This is suffice for losing fat as well. Maintaining this intake,
with a moderate fat intake as well, will help provide the necessary nutrients since you want to lose as much fat as possible, yet maintain as much lean body mass as possible.

You can’t get around the fact that weight loss does take some
reduction in calorie intake (or very high amount of calorie
expenditure), so focus your intake on lean proteins, healthy fats,
and always think fiber, not carbs.
CB: Give us one of your “secret” advanced fat loss nutrition tips…please!

Losing fat without the addition of intervals is like riding a bike
through sand – sure it will work, but your progress won’t be nearly as fast.

Replace all simple carbohydrates with their high-fiber
counterparts, and make sure you’re eating at least one vegetable each and every meal.
CB: What do you think of “calorie cycling” diets – where you drop your calories for a couple of days, then bump them up, etc. Is there any research to support this approach?

To my knowledge it’s all anecdotal.

Theoretically, it seems as if it may work; however, it would be
near impossible to design a well controlled study to test the

With that said, it’s hard to make specific recommendations because there’s nothing to base it off of.
CB: And let’s finish off with your thoughts on fish oil – dosage,
quality, etc.

They kick ass—general health, 2-4 g/day. Elevated TG I would go higher, increasing in a stepwise manner, up to 8g or so (not a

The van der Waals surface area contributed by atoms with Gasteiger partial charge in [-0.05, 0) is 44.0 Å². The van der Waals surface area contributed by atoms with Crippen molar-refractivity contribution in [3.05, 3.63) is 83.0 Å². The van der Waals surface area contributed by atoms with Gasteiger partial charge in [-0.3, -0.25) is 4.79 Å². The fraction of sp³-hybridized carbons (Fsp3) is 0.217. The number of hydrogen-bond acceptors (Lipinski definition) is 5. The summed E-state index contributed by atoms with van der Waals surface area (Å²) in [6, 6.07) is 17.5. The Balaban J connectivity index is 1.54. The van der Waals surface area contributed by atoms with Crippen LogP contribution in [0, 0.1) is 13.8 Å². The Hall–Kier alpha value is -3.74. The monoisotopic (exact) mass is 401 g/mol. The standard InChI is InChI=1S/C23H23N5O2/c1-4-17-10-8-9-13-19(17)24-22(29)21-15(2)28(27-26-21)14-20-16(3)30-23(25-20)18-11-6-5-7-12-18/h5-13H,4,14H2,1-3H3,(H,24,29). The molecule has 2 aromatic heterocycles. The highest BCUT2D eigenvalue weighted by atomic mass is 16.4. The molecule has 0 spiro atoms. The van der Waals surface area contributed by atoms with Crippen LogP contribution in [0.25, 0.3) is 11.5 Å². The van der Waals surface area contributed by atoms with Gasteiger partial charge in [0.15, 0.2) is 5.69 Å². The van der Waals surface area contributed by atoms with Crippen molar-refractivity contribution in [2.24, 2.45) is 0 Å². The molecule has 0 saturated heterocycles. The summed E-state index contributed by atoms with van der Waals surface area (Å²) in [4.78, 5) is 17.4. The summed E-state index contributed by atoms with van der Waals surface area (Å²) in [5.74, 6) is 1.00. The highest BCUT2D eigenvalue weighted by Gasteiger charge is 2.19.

blanket statement, but individualized). Always speak with MD first since it does decrease clotting time…contraindicated if on blood thinning medications.

Preliminary research with weight loss shows it’s promising—2-3 studies to my knowledge. I do believe higher quality fish oils are important. Fish oil shouldn’t give you fishy burps or taste fishy at all.

Two favorites are Nordic Naturals and Carlson. Fish oils are
screened very well for mercury and other contaminants, particularly ones like NN and Carlson.

CB: Thanks Chris. This is great. I look forward to adding your nutrition knowledge to my Turbulence Training workouts…I guarantee that this combination will help everyone lose fat and gain muscle.

More nutrition interviews with Dr. Mohr are on the way.

If you have any other questions, just let me know.


Craig Ballantyne
Author, Turbulence Training

P.S. Big Nutrition Announcement!

The Turbulence Training Nutrition Guide for Men & Women – written by Dr. Chris Mohr, Ph.D., is ready for you.

Here are just some of the things you’ll learn from Dr. Mohr…

1) How to calculate your calorie needs (p. 6)

2) Calorie recommendations for obese individuals (p.7)

3) The 23 types of sugar (many hidden!) to avoid (p. 9)

4) The 20 whole-grain sources to fuel your fat loss program (p9)

5) Over 60 fruits and vegetables that should be added to your diet (p. 10)

6) The 16 protein sources you should select most often (p. 13)

7) Shocking trans-fat content of 18 common foods – find out which food is the deadliest in terms of fat content (p. 16)

8 ) The 9 Fat Sources you should select most often (p. 17)

9) Dr. Mohr’s 12 Rules for Fat Loss (p. 18)

10) The TT Nutrition Plan for Men (p. 19)